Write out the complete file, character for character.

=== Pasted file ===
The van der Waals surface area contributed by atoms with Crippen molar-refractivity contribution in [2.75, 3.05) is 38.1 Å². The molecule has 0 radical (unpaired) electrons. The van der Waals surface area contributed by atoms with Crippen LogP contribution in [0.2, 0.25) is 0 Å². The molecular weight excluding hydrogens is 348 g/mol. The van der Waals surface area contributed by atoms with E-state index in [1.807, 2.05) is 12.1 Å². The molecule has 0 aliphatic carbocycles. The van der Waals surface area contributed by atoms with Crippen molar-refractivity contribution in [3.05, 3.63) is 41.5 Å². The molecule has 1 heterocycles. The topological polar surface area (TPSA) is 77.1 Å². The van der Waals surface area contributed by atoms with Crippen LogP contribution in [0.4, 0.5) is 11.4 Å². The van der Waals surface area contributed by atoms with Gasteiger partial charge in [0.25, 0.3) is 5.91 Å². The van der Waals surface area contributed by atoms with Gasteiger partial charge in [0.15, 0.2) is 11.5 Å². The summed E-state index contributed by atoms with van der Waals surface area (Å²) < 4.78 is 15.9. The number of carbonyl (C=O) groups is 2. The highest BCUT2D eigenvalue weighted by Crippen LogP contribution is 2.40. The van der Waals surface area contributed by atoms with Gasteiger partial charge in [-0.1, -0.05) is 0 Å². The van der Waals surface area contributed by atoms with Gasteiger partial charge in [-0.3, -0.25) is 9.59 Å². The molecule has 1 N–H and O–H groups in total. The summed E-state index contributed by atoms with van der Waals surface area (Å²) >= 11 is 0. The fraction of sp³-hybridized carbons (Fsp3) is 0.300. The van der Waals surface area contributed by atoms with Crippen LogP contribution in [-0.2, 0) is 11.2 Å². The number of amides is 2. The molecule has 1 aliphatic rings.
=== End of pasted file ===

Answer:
The van der Waals surface area contributed by atoms with Crippen molar-refractivity contribution in [2.75, 3.05) is 38.1 Å². The molecule has 0 radical (unpaired) electrons. The van der Waals surface area contributed by atoms with Crippen LogP contribution in [0.2, 0.25) is 0 Å². The molecular weight excluding hydrogens is 348 g/mol. The van der Waals surface area contributed by atoms with E-state index in [1.807, 2.05) is 12.1 Å². The molecule has 0 aliphatic carbocycles. The van der Waals surface area contributed by atoms with Crippen molar-refractivity contribution in [3.05, 3.63) is 41.5 Å². The molecule has 1 heterocycles. The topological polar surface area (TPSA) is 77.1 Å². The van der Waals surface area contributed by atoms with Crippen LogP contribution in [0.4, 0.5) is 11.4 Å². The van der Waals surface area contributed by atoms with Gasteiger partial charge in [0.25, 0.3) is 5.91 Å². The van der Waals surface area contributed by atoms with Gasteiger partial charge in [0.15, 0.2) is 11.5 Å². The summed E-state index contributed by atoms with van der Waals surface area (Å²) < 4.78 is 15.9. The number of carbonyl (C=O) groups is 2. The highest BCUT2D eigenvalue weighted by Crippen LogP contribution is 2.40. The van der Waals surface area contributed by atoms with Gasteiger partial charge in [-0.1, -0.05) is 0 Å². The van der Waals surface area contributed by atoms with Gasteiger partial charge in [-0.3, -0.25) is 9.59 Å². The molecule has 1 N–H and O–H groups in total. The summed E-state index contributed by atoms with van der Waals surface area (Å²) >= 11 is 0. The fraction of sp³-hybridized carbons (Fsp3) is 0.300. The van der Waals surface area contributed by atoms with Crippen LogP contribution in [-0.2, 0) is 11.2 Å². The number of amides is 2. The molecule has 1 aliphatic rings.